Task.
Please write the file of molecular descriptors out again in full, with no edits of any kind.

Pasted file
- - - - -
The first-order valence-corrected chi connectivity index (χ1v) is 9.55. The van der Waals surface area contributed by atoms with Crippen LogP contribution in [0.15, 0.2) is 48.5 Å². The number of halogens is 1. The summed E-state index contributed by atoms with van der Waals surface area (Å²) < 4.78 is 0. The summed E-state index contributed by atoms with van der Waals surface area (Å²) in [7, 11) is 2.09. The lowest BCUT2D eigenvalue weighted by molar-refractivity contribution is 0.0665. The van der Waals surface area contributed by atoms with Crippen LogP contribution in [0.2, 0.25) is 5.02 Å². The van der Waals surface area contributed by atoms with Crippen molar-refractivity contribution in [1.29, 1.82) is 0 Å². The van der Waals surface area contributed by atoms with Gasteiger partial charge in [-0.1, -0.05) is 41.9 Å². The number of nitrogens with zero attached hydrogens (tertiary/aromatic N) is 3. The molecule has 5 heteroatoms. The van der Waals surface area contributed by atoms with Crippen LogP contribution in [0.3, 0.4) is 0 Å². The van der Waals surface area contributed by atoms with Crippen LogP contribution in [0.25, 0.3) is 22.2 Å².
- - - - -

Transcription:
The first-order valence-corrected chi connectivity index (χ1v) is 9.55. The van der Waals surface area contributed by atoms with Crippen LogP contribution in [0.15, 0.2) is 48.5 Å². The number of halogens is 1. The summed E-state index contributed by atoms with van der Waals surface area (Å²) < 4.78 is 0. The summed E-state index contributed by atoms with van der Waals surface area (Å²) in [7, 11) is 2.09. The lowest BCUT2D eigenvalue weighted by molar-refractivity contribution is 0.0665. The van der Waals surface area contributed by atoms with Crippen LogP contribution in [0.2, 0.25) is 5.02 Å². The van der Waals surface area contributed by atoms with Crippen molar-refractivity contribution in [1.29, 1.82) is 0 Å². The van der Waals surface area contributed by atoms with Gasteiger partial charge in [-0.1, -0.05) is 41.9 Å². The number of nitrogens with zero attached hydrogens (tertiary/aromatic N) is 3. The molecule has 5 heteroatoms. The van der Waals surface area contributed by atoms with Crippen LogP contribution in [0.3, 0.4) is 0 Å². The van der Waals surface area contributed by atoms with Crippen LogP contribution in [0.25, 0.3) is 22.2 Å².